Samba Data Integrated Into Google Marketing Platform

Cross-channel tune-in campaigns measured
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Samba TV said its measurement system has been integrated into the Google Marketing Platform, giving media companies the ability to measure how much cross-platform viewing lift they get from tune-in campaigns using Google and YouTube ads.

Samba’s analytics are available in real time through Google Campaign Manager, allowing media companies to optimize campaigns while in flight.

The integration is the result of more than a year of talks with Google and opens the door to third-party measurement of the return on investment on campaigns run with the digital giant.

Samba has been conducting beta tests of the integration for the past 12 months, measuring 40 campaigns for 14 clients including AT&T's Turner unit.

In one case study, it was discovered that the cost per tune-in for YouTube Masthead ads was 20% lower than the campaign average and that the tune-in rate increased by 40% when adhering to the frequency benchmarks.

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“The integration between Samba and Google Campaign Manager has provided Turner an ability to validate media investment across the Google ecosystem,” said Marie Hughes, senior VP of strategic media planning for Turner Media Group. “Having a clear view of measurement against such a critical performance indicator like tune-in conversion has been a game changer for our brands, as it allows Turner to refine our media tactics and make strategic pivots into our best-performing audiences.”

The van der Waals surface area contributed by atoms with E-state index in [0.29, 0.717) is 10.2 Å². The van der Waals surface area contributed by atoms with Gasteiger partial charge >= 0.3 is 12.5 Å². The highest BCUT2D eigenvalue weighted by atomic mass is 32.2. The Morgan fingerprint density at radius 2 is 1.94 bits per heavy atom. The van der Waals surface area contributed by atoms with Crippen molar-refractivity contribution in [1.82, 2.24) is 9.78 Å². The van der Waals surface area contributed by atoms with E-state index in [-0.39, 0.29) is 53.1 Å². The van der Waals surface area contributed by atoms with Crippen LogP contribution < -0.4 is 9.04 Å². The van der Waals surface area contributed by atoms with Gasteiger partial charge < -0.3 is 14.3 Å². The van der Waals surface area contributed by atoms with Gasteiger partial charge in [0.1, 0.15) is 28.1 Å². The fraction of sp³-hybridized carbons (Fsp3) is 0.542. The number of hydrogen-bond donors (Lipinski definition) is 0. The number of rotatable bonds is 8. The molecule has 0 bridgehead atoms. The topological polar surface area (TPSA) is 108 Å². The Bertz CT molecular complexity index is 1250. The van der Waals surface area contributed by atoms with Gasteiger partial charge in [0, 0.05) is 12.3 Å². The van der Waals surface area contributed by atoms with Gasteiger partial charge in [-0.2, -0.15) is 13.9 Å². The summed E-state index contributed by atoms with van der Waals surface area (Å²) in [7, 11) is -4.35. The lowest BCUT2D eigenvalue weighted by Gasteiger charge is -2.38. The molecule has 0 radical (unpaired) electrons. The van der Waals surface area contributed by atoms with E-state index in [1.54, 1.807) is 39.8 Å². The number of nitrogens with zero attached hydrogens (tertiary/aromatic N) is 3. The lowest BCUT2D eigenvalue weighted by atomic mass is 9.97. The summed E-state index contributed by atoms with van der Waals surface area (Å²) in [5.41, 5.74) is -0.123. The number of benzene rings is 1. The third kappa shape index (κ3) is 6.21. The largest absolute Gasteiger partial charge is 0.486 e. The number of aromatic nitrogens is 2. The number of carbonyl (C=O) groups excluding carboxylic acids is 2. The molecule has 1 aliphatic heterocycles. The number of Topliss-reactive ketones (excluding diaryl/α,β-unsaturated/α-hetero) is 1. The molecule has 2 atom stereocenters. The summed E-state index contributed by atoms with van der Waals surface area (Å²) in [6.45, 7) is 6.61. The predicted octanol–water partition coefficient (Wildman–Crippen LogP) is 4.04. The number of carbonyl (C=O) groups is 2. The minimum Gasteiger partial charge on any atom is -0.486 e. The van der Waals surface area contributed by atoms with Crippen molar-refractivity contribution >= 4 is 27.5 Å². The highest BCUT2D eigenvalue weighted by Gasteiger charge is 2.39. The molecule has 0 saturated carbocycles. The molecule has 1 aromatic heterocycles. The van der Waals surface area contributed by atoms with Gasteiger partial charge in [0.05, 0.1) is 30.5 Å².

Samba TV’s methodology links cross-screen ad exposure to a its TV viewing data, which comes from nearly 20 million smart TVs.

“The timing couldn't be better because going the upfront this year people are going to be asking questions about cross-platform best practices,” said Ashwin Navin, CEO, and co-founder of Samba TV. “People want more transparency into how these big walled gardens are performing and Google has taken a leadership step here and is saying we're willing to work with third party data sets to be able to create that transparency into how Google performs.”

The integration gives the industry the kind of closed-loop measurement marketers need to get a good handle on the return on investment for their campaigns. TV tune-in is tricky to measure because it results in viewing activity that is mainly off-line and in addition to advertising on Google, programmers do many other forms of tune-in advertising at the same time.

“Samba was the first to invent a methodology that drives toward causality in the attribution method,” Navin said. “We actually can see that there are some viewers who are going to watch the show any way, regardless of their TV ad exposure, and some that were uniquely influenced by linear TV, and some that were uniquely influenced by digital promotion, and separate those out into separate groups and see what the combinations drove as well.”

Samba’s system can help TV marketers answer questions such as when should a network start promoting shows and which types of ads work best.

Navin said that over the course of this year, Samba TV is likely to make more announcements about being able to measure campaigns on other digital platforms and being able to measure campaigns for other industries.

“This is a great start,” he said.

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